Clin Res Cardiol (2021). 10.1007/s00392-021-01933-9

Monocyte dysfunction detected by the Designed Ankyrin Repeat Protein F7 predicts mortality in patients receiving veno-arterial extracorporeal membrane oxygenation
L. Orlean1, C. Bode1, P. Diehl1, P. M. Siegel1
1Kardiologie und Angiologie I, Universitäts-Herzzentrum Freiburg-Bad Krozingen, Freiburg;
Introduction: Veno-arterial extracorporeal membrane oxygenation (VA-ECMO) is used for hemodynamic support in critically ill patients with circulatory failure. It has been shown, that the use of VA-ECMOs induces an inflammatory response syndrome, which potentially provokes severe complications and a poor outcome. Monocytes play a key role in the innate immune system. They can be differentiated according to their expression of the surface markers CD14 and CD16 into classical (CD14++CD16-), intermediate (CD14++CD16+) and non-classical (CD14+CD16++) monocytes, each with distinct functions. Several markers have been described as markers for monocyte activation. Including CD163, CD86, CD69, CX3CR1 and the leukocyte integrin Mac-1. The unique small binding proteins, Designed Ankyrin Repeat Protein F7 and single chain variable fragment MAN-1, specifically detect the activated conformation of the leukocyte integrin Mac-1 enabling the highly sensitive detection of monocyte activation status. The aim of this study was to characterize monocyte function and heterogeneity and their association with outcome in VAECMO patients.
Methods: Patients receiving veno-arterial ECMO therapy were recruited from the intensive care units of the medical and heart surgical intensive care units of the University Hospital in Freiburg, Germany. Blood samples were obtained on day 0 and day 3 after VA-ECMO placement, after VA-ECMO explantation and from healthy controls. Monocyte baseline activation, stimulability and subset distribution were analyzed by flow cytometry using the unique small binding proteins F7 and MAN-1 and the activation markers CD163, CD86, CD69 and CX3CR1. Additionally, expression of monocyte activation markers in survivors and non-survivors on day 0 was compared. Furthermore, simple logistic regression was conducted to determine the association of monocyte activation markers with mortality.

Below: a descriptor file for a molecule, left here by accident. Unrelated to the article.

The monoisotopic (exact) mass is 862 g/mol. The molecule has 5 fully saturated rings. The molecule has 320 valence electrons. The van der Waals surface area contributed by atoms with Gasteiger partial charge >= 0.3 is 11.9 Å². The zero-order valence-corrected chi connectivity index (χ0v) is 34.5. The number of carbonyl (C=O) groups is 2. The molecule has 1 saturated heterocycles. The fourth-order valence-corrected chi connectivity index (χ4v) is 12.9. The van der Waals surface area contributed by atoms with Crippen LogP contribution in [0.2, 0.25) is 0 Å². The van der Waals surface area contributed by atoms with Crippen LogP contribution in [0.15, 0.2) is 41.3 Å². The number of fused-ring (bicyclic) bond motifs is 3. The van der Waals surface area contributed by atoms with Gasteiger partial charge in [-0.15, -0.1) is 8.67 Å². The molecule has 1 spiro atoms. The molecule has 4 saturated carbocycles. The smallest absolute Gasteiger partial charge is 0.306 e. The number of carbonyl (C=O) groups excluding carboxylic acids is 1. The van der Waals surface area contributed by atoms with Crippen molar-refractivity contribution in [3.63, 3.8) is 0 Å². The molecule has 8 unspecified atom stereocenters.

Results: 22 patients on VA-ECMO and 15 healthy controls were recruited. 11 patients survived until discharge from the intensive care unit. Compared to healthy controls, baseline monocyte activation was significantly increased, whereas stimulability was decreased. The percentage of classical monocytes increased after explantation, while the percentage of intermediate monocytes decreased. Total, classical and intermediate monocyte counts were significantly elevated compared to controls. On day 0, baseline binding of F7 was significantly lower in non-survivors than survivors. The area under the ROC curve associated with mortality on day 0 was 0.802 (p=0.02). 
Conclusion: Compared to controls distribution of monocyte subsets changes during VA-ECMO and absolute counts are significantly elevated. Signs of monocyte dysfunction were detected by the unique tool F7, which could be valuable for predicting mortality in patients receiving VA-ECMO and may be used as a novel biomarker guiding early clinical decision making in the future.